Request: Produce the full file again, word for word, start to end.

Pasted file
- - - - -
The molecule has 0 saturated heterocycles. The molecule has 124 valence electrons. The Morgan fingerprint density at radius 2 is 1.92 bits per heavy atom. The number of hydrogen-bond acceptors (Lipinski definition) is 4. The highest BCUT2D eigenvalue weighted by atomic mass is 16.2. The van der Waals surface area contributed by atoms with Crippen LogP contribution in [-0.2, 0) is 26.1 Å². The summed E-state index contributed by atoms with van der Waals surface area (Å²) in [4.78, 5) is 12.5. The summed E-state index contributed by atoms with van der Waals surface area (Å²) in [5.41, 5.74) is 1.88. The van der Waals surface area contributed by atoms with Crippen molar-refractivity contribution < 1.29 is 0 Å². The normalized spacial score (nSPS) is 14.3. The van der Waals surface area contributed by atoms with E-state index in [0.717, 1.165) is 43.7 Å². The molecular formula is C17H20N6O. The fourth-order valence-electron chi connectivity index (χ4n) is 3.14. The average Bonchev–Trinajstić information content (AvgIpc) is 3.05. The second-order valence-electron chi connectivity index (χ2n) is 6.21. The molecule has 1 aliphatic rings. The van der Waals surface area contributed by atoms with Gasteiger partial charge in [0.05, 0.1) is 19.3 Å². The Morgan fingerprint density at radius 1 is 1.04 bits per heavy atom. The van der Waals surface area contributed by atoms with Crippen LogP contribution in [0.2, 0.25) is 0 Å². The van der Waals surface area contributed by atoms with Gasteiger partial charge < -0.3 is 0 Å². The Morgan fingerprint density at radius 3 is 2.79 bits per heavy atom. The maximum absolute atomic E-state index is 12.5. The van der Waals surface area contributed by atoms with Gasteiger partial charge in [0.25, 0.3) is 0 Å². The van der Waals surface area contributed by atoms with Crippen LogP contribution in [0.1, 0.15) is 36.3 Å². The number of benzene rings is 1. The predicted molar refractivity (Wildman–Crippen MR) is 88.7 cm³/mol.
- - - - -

The molecule has 0 saturated heterocycles. The molecule has 124 valence electrons. The Morgan fingerprint density at radius 2 is 1.92 bits per heavy atom. The number of hydrogen-bond acceptors (Lipinski definition) is 4. The highest BCUT2D eigenvalue weighted by atomic mass is 16.2. The van der Waals surface area contributed by atoms with Crippen LogP contribution in [-0.2, 0) is 26.1 Å². The summed E-state index contributed by atoms with van der Waals surface area (Å²) in [4.78, 5) is 12.5. The summed E-state index contributed by atoms with van der Waals surface area (Å²) in [5.41, 5.74) is 1.88. The van der Waals surface area contributed by atoms with Crippen molar-refractivity contribution < 1.29 is 0 Å². The normalized spacial score (nSPS) is 14.3. The van der Waals surface area contributed by atoms with E-state index in [0.717, 1.165) is 43.7 Å². The molecular formula is C17H20N6O. The fourth-order valence-electron chi connectivity index (χ4n) is 3.14. The average Bonchev–Trinajstić information content (AvgIpc) is 3.05. The second-order valence-electron chi connectivity index (χ2n) is 6.21. The molecule has 1 aliphatic rings. The van der Waals surface area contributed by atoms with Gasteiger partial charge in [0.05, 0.1) is 19.3 Å². The Morgan fingerprint density at radius 1 is 1.04 bits per heavy atom. The van der Waals surface area contributed by atoms with Crippen LogP contribution in [0.2, 0.25) is 0 Å². The van der Waals surface area contributed by atoms with Gasteiger partial charge < -0.3 is 0 Å². The Morgan fingerprint density at radius 3 is 2.79 bits per heavy atom. The maximum absolute atomic E-state index is 12.5. The van der Waals surface area contributed by atoms with Gasteiger partial charge in [0.25, 0.3) is 0 Å². The van der Waals surface area contributed by atoms with Crippen LogP contribution in [0.1, 0.15) is 36.3 Å². The number of benzene rings is 1. The predicted molar refractivity (Wildman–Crippen MR) is 88.7 cm³/mol.